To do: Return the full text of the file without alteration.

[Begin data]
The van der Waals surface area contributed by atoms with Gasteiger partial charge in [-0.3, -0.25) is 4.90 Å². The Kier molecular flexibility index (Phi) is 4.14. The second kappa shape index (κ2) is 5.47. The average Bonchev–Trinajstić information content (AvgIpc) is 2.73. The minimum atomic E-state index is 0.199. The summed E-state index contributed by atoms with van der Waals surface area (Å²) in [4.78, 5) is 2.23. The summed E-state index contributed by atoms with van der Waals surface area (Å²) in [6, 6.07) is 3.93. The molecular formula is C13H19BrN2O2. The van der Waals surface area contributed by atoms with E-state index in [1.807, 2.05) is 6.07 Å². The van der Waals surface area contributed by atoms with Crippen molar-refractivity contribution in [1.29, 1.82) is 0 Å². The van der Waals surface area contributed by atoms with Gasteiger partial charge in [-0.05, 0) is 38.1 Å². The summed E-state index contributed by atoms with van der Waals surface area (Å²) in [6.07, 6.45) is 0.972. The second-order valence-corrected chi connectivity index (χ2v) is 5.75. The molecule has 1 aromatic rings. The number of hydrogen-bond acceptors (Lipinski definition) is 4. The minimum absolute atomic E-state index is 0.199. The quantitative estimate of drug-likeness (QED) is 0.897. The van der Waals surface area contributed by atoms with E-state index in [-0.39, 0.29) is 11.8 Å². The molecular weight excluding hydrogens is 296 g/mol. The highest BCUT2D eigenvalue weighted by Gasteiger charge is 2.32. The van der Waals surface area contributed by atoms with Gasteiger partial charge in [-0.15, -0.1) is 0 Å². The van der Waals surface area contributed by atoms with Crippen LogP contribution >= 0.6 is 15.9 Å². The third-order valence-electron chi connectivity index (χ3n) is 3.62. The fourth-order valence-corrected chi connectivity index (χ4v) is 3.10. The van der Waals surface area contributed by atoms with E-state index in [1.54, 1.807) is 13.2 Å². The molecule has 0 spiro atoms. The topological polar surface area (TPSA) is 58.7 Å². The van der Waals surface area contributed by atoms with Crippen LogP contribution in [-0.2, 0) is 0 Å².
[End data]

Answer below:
The van der Waals surface area contributed by atoms with Gasteiger partial charge in [-0.3, -0.25) is 4.90 Å². The Kier molecular flexibility index (Phi) is 4.14. The second kappa shape index (κ2) is 5.47. The average Bonchev–Trinajstić information content (AvgIpc) is 2.73. The minimum atomic E-state index is 0.199. The summed E-state index contributed by atoms with van der Waals surface area (Å²) in [4.78, 5) is 2.23. The summed E-state index contributed by atoms with van der Waals surface area (Å²) in [6, 6.07) is 3.93. The molecular formula is C13H19BrN2O2. The van der Waals surface area contributed by atoms with E-state index in [1.807, 2.05) is 6.07 Å². The van der Waals surface area contributed by atoms with Crippen molar-refractivity contribution in [1.29, 1.82) is 0 Å². The van der Waals surface area contributed by atoms with Gasteiger partial charge in [-0.05, 0) is 38.1 Å². The summed E-state index contributed by atoms with van der Waals surface area (Å²) in [6.07, 6.45) is 0.972. The second-order valence-corrected chi connectivity index (χ2v) is 5.75. The molecule has 1 aromatic rings. The number of hydrogen-bond acceptors (Lipinski definition) is 4. The minimum absolute atomic E-state index is 0.199. The quantitative estimate of drug-likeness (QED) is 0.897. The van der Waals surface area contributed by atoms with E-state index in [-0.39, 0.29) is 11.8 Å². The molecular weight excluding hydrogens is 296 g/mol. The highest BCUT2D eigenvalue weighted by Gasteiger charge is 2.32. The van der Waals surface area contributed by atoms with Gasteiger partial charge in [-0.15, -0.1) is 0 Å². The van der Waals surface area contributed by atoms with Crippen LogP contribution >= 0.6 is 15.9 Å². The third-order valence-electron chi connectivity index (χ3n) is 3.62. The fourth-order valence-corrected chi connectivity index (χ4v) is 3.10. The van der Waals surface area contributed by atoms with E-state index in [1.54, 1.807) is 13.2 Å². The molecule has 0 spiro atoms. The topological polar surface area (TPSA) is 58.7 Å². The van der Waals surface area contributed by atoms with Crippen LogP contribution in [-0.2, 0) is 0 Å².